LAW AND ANALYSIS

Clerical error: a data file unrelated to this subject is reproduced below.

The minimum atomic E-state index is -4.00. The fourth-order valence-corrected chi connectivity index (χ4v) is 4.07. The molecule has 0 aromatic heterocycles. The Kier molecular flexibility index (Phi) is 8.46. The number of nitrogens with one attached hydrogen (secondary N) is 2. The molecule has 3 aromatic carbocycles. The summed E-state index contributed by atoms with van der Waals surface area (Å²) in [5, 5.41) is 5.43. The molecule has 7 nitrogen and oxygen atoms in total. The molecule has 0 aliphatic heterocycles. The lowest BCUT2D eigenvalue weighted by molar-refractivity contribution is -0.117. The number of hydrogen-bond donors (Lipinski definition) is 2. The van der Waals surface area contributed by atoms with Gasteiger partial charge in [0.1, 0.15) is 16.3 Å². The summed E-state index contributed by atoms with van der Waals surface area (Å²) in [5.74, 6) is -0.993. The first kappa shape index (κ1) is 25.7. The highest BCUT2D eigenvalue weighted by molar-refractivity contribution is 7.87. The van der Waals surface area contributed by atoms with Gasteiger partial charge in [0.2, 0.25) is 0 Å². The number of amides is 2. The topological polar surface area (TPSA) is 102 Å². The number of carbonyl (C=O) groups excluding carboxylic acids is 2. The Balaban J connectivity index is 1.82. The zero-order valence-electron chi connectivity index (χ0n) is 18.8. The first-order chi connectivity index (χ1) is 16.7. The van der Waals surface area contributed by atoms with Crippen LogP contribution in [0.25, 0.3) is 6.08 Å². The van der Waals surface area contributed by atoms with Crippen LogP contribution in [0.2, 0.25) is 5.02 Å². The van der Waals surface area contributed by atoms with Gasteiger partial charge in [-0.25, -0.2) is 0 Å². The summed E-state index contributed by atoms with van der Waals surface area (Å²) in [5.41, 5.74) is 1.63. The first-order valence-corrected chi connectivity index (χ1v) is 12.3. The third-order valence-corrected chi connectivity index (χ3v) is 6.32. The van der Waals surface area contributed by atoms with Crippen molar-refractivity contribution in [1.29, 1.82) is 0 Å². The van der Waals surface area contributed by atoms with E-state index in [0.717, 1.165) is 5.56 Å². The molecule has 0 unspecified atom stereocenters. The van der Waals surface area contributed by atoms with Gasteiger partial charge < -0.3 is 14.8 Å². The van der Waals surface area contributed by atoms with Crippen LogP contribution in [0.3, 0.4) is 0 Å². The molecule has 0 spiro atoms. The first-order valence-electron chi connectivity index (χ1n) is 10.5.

"As a general rule, the measure of damages for [wrongful] confinement is such a sum as will fairly and reasonably compensate the injured person for injuries caused by the defendant's wrongful act" (Hallenbeck v City of Albany, 99 AD2d 639, 640 [3d Dept. 1984]; accord Sanabria v State of New York, 29 Misc 3d 988, 993 [Ct Cl 2010]). These damages may include noneconomic damages for mental anguish and loss of liberty during confinement (Sanabria v State of New York, 29 Misc 3d at 993). " 'The mental anguish suffered by an inmate while he is in prison encompasses his discomfort, fear, lack of privacy and degradation' (Baba-Ali v State of New York, 24 Misc 3d 576, 581-582 [Ct Cl 2009], affd in part, revd in part 76 AD3d 940 [2d Dept. 2010]), and [d]amages attributable to loss of liberty include damages for the loss of the fundamental right to be free, lost opportunities to engage in everyday activities while confined, and for the mental anguish that accompanies the loss of liberty (Sanabria v State of New York, 29 Misc 3d at 993).' " (Miller v State of New York, UID No. 2013-039-369 [Ct Cl, Ferreira, J., Apr. 9, 2013]).